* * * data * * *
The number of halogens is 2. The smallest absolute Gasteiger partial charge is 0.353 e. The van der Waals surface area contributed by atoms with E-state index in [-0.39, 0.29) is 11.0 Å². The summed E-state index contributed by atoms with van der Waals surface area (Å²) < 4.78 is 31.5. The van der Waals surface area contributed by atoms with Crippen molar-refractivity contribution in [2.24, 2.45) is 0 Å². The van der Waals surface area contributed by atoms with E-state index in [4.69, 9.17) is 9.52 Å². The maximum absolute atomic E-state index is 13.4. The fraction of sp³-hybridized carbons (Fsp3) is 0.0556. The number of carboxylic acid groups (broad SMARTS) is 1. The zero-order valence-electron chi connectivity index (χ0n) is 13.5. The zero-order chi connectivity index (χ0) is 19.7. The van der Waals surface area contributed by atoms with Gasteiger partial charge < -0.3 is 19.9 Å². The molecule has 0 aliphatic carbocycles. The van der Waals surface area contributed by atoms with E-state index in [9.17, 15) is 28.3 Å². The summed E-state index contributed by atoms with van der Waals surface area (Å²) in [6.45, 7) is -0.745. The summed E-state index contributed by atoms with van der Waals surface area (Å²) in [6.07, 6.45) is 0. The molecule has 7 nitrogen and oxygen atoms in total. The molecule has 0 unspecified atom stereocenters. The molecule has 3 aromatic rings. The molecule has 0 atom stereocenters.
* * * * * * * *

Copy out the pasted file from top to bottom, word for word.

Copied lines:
The number of halogens is 2. The smallest absolute Gasteiger partial charge is 0.353 e. The van der Waals surface area contributed by atoms with E-state index in [-0.39, 0.29) is 11.0 Å². The summed E-state index contributed by atoms with van der Waals surface area (Å²) < 4.78 is 31.5. The van der Waals surface area contributed by atoms with Crippen molar-refractivity contribution in [2.24, 2.45) is 0 Å². The van der Waals surface area contributed by atoms with E-state index in [4.69, 9.17) is 9.52 Å². The maximum absolute atomic E-state index is 13.4. The fraction of sp³-hybridized carbons (Fsp3) is 0.0556. The number of carboxylic acid groups (broad SMARTS) is 1. The zero-order valence-electron chi connectivity index (χ0n) is 13.5. The zero-order chi connectivity index (χ0) is 19.7. The van der Waals surface area contributed by atoms with Gasteiger partial charge < -0.3 is 19.9 Å². The molecule has 0 aliphatic carbocycles. The van der Waals surface area contributed by atoms with E-state index in [9.17, 15) is 28.3 Å². The summed E-state index contributed by atoms with van der Waals surface area (Å²) in [6.45, 7) is -0.745. The summed E-state index contributed by atoms with van der Waals surface area (Å²) in [6.07, 6.45) is 0. The molecule has 7 nitrogen and oxygen atoms in total. The molecule has 0 unspecified atom stereocenters. The molecule has 3 aromatic rings. The molecule has 0 atom stereocenters.